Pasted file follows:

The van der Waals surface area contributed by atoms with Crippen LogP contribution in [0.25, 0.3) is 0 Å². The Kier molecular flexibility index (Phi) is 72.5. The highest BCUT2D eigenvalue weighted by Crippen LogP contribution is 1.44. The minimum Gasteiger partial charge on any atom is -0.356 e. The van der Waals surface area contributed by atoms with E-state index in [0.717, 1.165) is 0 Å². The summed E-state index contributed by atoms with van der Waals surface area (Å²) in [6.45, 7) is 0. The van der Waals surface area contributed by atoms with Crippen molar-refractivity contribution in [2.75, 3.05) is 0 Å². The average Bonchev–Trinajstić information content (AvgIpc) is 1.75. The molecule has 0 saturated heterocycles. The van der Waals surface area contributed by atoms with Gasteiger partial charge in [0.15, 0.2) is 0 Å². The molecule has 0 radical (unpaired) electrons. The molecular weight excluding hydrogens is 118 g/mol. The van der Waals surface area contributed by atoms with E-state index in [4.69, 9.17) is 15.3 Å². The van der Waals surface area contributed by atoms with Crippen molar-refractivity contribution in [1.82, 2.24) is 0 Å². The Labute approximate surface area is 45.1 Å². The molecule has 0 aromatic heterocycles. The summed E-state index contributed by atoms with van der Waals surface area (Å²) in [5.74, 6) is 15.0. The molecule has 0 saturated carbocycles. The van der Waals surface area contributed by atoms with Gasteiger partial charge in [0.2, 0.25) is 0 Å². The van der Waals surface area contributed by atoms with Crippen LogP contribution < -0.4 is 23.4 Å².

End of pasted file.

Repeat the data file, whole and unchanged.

The van der Waals surface area contributed by atoms with Crippen LogP contribution in [0.25, 0.3) is 0 Å². The Kier molecular flexibility index (Phi) is 72.5. The highest BCUT2D eigenvalue weighted by Crippen LogP contribution is 1.44. The minimum Gasteiger partial charge on any atom is -0.356 e. The van der Waals surface area contributed by atoms with E-state index in [0.717, 1.165) is 0 Å². The summed E-state index contributed by atoms with van der Waals surface area (Å²) in [6.45, 7) is 0. The van der Waals surface area contributed by atoms with Crippen molar-refractivity contribution in [2.75, 3.05) is 0 Å². The average Bonchev–Trinajstić information content (AvgIpc) is 1.75. The molecule has 0 saturated heterocycles. The van der Waals surface area contributed by atoms with Gasteiger partial charge in [0.15, 0.2) is 0 Å². The molecule has 0 radical (unpaired) electrons. The molecular weight excluding hydrogens is 118 g/mol. The van der Waals surface area contributed by atoms with E-state index in [4.69, 9.17) is 15.3 Å². The van der Waals surface area contributed by atoms with Crippen molar-refractivity contribution in [1.82, 2.24) is 0 Å². The Labute approximate surface area is 45.1 Å². The molecule has 0 aromatic heterocycles. The summed E-state index contributed by atoms with van der Waals surface area (Å²) in [5.74, 6) is 15.0. The molecule has 0 saturated carbocycles. The van der Waals surface area contributed by atoms with Gasteiger partial charge in [0.2, 0.25) is 0 Å². The van der Waals surface area contributed by atoms with Crippen LogP contribution < -0.4 is 23.4 Å².